Every morning I carefully, thoughtfully, cut up a fragrant, ripe, plump mango and add its meat to my healthy, tropical-fruit, breakfast smoothie. Mangoes, considered the king of fruits, are, hands down, my favorite fruit — way beyond the sweet, summer-fresh Jersey peaches I grew up on. Mangoes, in fact, are one of the many reasons I prefer to live in the tropics — where mangoes grow in profusion.
Mexico is one of the five top mango producers in the world, after India, China, Thailand, and Indonesia. Portuguese explorers in the 16th century are credited with introducing mangoes to Brazil and Africa, after they’d “discovered” the fruit in India. It has since become one of the most widely cultivated fruits in the tropics, with over five hundred varieties known worldwide.
I’ll never forget the first time I discovered mangoes, about a half century ago, when I was in my mid-twenties, living in southern Africa. Walking home from work one day, I noticed what looked to me like the carcass of a huge, fuzzy insect on the sidewalk.
“What’s THAT?!” I asked my co-worker Bev Owen, who was walking beside me.
“That’s just a mango pit, silly,” she said. “Haven’t you ever eaten a mango? They’re lovely! And soooooo juicy! When my sisters and I were little, my mom would put us in the tub, naked, after dinner, give us each a peeled mango, and let us have fun getting totally covered in sweet, sticky mango juice as we ate the luscious fruit as our dessert. Then she’d rinse us off, soap us up, and give us our warm baths before bed.”
I soon made up for my late-in-life introduction to mangoes by eating them at every opportunity.
Back in the States, where mangoes have to travel far from their tropical homelands, I found that this fruit can be pricey. But, I rationalized, using my Mom’s favorite maxim, “It’s better to pay the grocer than the doctor,” mangoes are cheaper than medicine. They’re filled with goodness – high in Vitamins C and A, low in calories, with zero fat – and packed with added benefits, such as helping to facilitate healthy digestion, boost immunity, lower cholesterol, promote eye health, and aid in weight loss.
Years later, when I returned to Africa to live and work, mangoes, which are plentiful and affordable there, always featured prominently in my diet. In the Peace Corps in Gabon, I edited a cookbook for volunteers’ benefit called The Gabon Gourmet (3rd edition, 1997) and included in it as many mango recipes as I could, such as this über-easy one for Mango Frozen Yogurt: Combine 1-1/2 cups freshly pureed mango pulp, 1-1/2 cups plain yogurt, ½ cup sugar, and freshly squeezed lemon juice to taste; blend well, chill, then freeze.
Another mango memory that returns to me when I cut up my mangoes in the mornings here in San Miguel de Allende, Mexico, is this one, from Mali, West Africa, after my Peace Corps service:
One Friday in mid-May, 1999, I held a cooking lesson at my home in Ségou for some of the members of a women’s center where I volunteered. (This was before I began teaching them, at their request, patchwork quilting, an experience I wrote all about in my memoir, How to Make an African Quilt.) The lesson that day in May was on “Confiture de Mangue” (mango jam), which the women told me they’d never tasted, despite the fact that mango trees grow everywhere in Mali, and mangoes are abundant.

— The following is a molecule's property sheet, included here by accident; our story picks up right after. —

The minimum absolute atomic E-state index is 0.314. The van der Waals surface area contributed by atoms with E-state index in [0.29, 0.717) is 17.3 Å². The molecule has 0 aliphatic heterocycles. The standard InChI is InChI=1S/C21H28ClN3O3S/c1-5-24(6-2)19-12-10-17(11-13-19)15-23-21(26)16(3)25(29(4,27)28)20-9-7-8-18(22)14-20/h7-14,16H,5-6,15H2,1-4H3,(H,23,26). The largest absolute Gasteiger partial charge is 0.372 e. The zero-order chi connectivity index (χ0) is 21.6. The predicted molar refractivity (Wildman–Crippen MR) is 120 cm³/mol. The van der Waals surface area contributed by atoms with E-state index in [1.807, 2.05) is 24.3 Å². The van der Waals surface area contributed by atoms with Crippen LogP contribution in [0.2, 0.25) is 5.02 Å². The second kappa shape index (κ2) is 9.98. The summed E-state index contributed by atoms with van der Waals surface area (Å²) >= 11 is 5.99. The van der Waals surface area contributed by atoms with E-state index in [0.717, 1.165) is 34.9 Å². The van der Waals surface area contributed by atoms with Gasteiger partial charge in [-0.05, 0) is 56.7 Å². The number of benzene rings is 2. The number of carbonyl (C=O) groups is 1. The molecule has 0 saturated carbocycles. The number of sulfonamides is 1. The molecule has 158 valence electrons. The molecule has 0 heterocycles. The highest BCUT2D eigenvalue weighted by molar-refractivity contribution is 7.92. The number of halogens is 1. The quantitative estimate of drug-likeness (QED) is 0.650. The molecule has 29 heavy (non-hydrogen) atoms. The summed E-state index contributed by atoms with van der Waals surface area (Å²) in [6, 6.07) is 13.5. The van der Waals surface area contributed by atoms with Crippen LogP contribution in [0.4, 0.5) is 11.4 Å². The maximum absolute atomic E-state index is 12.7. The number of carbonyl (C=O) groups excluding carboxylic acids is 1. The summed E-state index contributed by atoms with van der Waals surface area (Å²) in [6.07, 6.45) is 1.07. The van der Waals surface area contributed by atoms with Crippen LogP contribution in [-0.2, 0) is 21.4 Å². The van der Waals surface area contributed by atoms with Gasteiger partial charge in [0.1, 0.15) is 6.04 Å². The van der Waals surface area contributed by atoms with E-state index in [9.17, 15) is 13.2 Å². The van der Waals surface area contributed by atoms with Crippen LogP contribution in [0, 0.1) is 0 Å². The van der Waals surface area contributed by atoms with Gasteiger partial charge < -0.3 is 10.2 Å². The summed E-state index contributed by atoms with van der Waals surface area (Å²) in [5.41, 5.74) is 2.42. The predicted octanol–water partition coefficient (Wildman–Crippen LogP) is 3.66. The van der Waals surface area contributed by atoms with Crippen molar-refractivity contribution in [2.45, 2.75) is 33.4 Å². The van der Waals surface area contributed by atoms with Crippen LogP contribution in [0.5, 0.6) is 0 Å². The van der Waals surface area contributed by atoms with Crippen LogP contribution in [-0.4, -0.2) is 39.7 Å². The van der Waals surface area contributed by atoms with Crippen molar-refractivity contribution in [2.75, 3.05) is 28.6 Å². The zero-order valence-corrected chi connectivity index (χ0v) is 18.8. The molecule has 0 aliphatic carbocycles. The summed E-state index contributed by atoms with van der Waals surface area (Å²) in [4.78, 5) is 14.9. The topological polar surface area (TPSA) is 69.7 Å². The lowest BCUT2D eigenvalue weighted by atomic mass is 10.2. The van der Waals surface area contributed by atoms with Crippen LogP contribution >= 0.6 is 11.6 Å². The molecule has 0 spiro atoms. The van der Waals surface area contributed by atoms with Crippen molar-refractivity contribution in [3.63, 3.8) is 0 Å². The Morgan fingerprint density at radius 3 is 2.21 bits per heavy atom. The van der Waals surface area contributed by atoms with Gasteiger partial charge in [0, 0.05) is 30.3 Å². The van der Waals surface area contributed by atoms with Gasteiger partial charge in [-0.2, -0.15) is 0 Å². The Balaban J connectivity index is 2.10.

I’d asked the core group of five teachers at the center to arrive at 4 o’clock and each bring a clean, empty jar and a small bag of mangoes. I agreed to supply the rest: lemons, sugar, photocopies of the recipe, labels for the jars, kitchen equipment, and gas stove.
To my surprise, about a dozen Malian women, all beautifully dressed in flowing boubous and matching turbans, pulled up to my house at four-ish on their motorbikes, carrying enormous bowls and buckets filled with fat, perfectly ripe mangoes.
With an overabundance of fruit and more eager students than I’d bargained for — yet only two stovetop burners and two decent-size pots in my small kitchen — we had to make do.
I gave the women a basic lesson. Then, with a view to their one day making and selling this jam in their gift shop, I showed them how to label and decorate filled jars with a round of colorful African fabric and a bowtie of colored yarn.
When our mango jam had finished cooking, the women filled their freshly sterilized jars so that each of them had a jar of jam to take back to her family. There was no need to label and decorate the jars, the women told me, because their large families would eat all of it, slathered on bread, just as soon as they reached home.
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How to Tackle a Mango
If you’re unsure how to choose or cut up a mango, here’s my approach: Buy firm-ish, unbruised, slightly under-ripe (a tad green) mangoes and allow them to ripen at room temperature in a fruit bowl in your kitchen for a couple of days, depending on their under-ripeness when bought.
When they’re no longer green and they have a slight “give” when gently pressed, they’re ready to cut open. Carefully slice off both sides, following the contours of the pit:
Then cut crosshatch patterns into the flesh, being sure not to cut through to the leathery skin:
Invert the crosshatched sections and cut off chunks of the sweet fruit to eat:
You can find the recipe for my healthy breakfast smoothie by going to www.bonnieleeblack.com/blog/blender-memories/ . I now add plain yogurt to this recipe, for added calcium and protein.